• Salt and pepper, to taste
  • 1⁄4 cup breadcrumbs
  • 1⁄4 cup grated cheddar cheese
  • 1 tablespoon butter
  • Paprika, to taste

1 Preheat oven to 350 degrees.

2 Butter a 2-quart casserole pan.

3 Combine brisket or pork, potatoes, onions, bell pepper, gravy, salt, and pepper.

4 Place in buttered casserole pan.

5 Sprinkle with breadcrumbs and cheese.

6 Dot with butter, and sprinkle with paprika.

7 Bake until cheese is melted and casserole is warm throughout, about 30 minutes.

Jalapeño Shot Shells

The Smoke Hunters team makes use of its leftover brisket with this crowdpleasing snack or side dish.

Preparation time: 15 minutes

Cooking time: 30 minutes

Yield: 6 servings

  • 6 large jalapeño peppers
  • 1⁄2 cup cream cheese
  • 1⁄4 cup Smoke Hunters’ BBQ Rub (see Chapter 6)
  • 1⁄2 cup leftover brisket
  • 1⁄2 pound thick-cut bacon

1 Slice peppers in half and clean out membrane and seeds.

2 Fill each with a small scoop of cream cheese.

3 Dust cream cheese with rub.

4 Pile on a forkful of cooked shredded brisket.

5 Wrap each with a half piece of bacon, and hold together with a toothpick.

6 Place peppers on a smoker or grill until outside of pepper is roasted.

Tip : You can get similar results without fighting the melty cream cheese by baking this dish in a 350-degree oven for about 30 minutes.

The jalapeño gamble

Can you tell how hot a pepper is going to be just by looking? Depends on who you ask. So many factors go into a pepper’s heat level (which is based on how much capsaicin it contains), that there really is no easy way to figure out just by looking or touching how hot a pepper is going to taste.

The capsaicin comes from the placenta, the middle, white material inside a pepper that holds the seeds. Capsaicin may leak into the seeds, but it doesn’t originate in them, as many people think. If you taste a pepper and find it has more punch than you care for, scrape away more of the pithy inner tissue, and you scrape away much of the heat.

It may be an urban legend, but some people insist that you can determine how hot a jalapeño is going to be by its shape. Rounder is milder, the lore has it, so pick a pointy-ended jalapeño if you’re looking for the burn.

Culture Combos : Using Barbecue Leftovers in Unexpected Ways

Apple pie didn’t get its start in America, no matter what well-worn similes may tell you. Apple pie got its start in Europe. Barbecue, on the other hand, may well be the only form of distinctly American cuisine.

If the recipes that follow are any indication, that means its ripe for combining with a little something from elsewhere.

Big R’s Smoked BBQ Spaghetti

This recipe from the Smoke Hunters team uses hot links, a kind of spicy sausage that’s a staple in Texas barbecue.

Preparation time: 25 minutes

Cooking time: 20 minutes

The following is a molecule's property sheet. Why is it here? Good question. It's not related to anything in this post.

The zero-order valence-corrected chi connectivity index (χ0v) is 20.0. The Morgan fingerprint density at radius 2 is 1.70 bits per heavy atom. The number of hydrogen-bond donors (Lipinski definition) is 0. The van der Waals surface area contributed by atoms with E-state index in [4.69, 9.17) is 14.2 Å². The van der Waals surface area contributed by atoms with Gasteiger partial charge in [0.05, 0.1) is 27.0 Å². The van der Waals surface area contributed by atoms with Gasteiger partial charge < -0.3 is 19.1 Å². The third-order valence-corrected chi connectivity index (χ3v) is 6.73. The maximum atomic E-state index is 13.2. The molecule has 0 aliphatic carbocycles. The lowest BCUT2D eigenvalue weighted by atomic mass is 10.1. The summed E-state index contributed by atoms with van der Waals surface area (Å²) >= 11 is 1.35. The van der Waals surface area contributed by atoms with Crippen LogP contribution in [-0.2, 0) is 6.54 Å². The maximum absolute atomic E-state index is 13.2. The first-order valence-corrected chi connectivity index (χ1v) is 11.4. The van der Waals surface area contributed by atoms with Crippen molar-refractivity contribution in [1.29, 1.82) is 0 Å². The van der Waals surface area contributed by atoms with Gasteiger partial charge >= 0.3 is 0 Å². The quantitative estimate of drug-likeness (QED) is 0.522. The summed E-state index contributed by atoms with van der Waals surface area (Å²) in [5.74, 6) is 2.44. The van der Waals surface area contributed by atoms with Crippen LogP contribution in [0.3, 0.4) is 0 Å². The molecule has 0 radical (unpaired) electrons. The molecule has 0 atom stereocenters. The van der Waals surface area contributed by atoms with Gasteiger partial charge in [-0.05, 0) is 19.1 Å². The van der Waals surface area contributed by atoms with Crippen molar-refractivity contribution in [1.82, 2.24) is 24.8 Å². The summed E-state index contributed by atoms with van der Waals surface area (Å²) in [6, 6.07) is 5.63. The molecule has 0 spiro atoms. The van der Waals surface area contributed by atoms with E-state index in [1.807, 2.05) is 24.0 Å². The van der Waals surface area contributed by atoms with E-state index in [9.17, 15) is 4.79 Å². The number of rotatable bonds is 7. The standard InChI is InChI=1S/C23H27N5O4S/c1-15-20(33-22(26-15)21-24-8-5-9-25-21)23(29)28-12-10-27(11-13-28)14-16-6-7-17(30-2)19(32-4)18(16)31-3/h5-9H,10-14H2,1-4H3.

Yield: 6 to 8 servings

  • 1-pound box spaghetti
  • 1⁄4 cup Smoke Hunters’ BBQ Rub (see Chapter 6)
  • 4 smoked hot links, cut into 1⁄2-inch-thick slices
  • 1⁄2 pound smoked pork butt
  • 1 cup barbecue sauce

1 Cook spaghetti according to package instructions.

2 Place cooked spaghetti in medium foil pan.

3 Dust with Smoke Hunters’ BBQ Rub.

4 Add hot links, smoked pork, and barbecue sauce.

5 Place pan in a 225-degree barbecue pit for 20 minutes.

BBQ Fried Rice

Dan Cannon, the cook behind BBQ by Dan ( uses this recipe for leftover barbecue meat of any form or combination.

Preparation time: 25 minutes

Cooking time: 40 minutes

Yield: 5 to 6 servings

  • 2 cups uncooked rice (this makes
  • 4 1⁄2 cups cooked rice)
  • 3 eggs
  • 1 tablespoon butter
  • 1⁄2 cup diced onion
  • 1 cup barbecue meats (your choice: brisket, butt, chicken, pork, or rib meat, or a combination thereof)
  • 1⁄2 cup shredded smoked brisket
  • 2 to 4 tablespoons vegetable oil
  • 1⁄4 to 1⁄2 cup soy sauce
  • 1 cup frozen peas and carrots
  • Salt and pepper, to taste

1 Cook rice according to package instructions.

2 In a small pan, scramble eggs over medium heat. Set aside.

3 In an oversized cast iron fry pan, melt butter over medium heat.

4 Add onions and cook until translucent.

5 Add all barbecue meat and cook until almost browned.

6 Add 1⁄4 cup vegetable oil.

7 Spoon in rice, while stirring, until you’ve blended all of it into the butter, onions, and meat.

8 Continue to stir, and add additional 1⁄4 cup oil if you need it.

9 Stir in 1⁄4 cup soy sauce and stir until all the rice becomes brown.

10 Add another 1⁄4 cup soy sauce to bring mixture to desired texture, color, and taste.

11 Stir in peas, carrots, and eggs, and mix thoroughly.

12 Continue stirring until vegetables are heated through.

13 Add salt and pepper to taste.

Variation: For a drier rice that works particularly well with this recipe, Dan recommends parboiling the rice, which means boiling it only partway before adding it to the recipe. To parboil, simply cook the rice for about 3/4 of the time that the package instructions call for, rinse it in cold water, and then drain it. It’ll cook further as you mix it with the other ingredients in the pan, eventually coming to the same degree of doneness that it would have through boiling and without going past its ideal, firm state.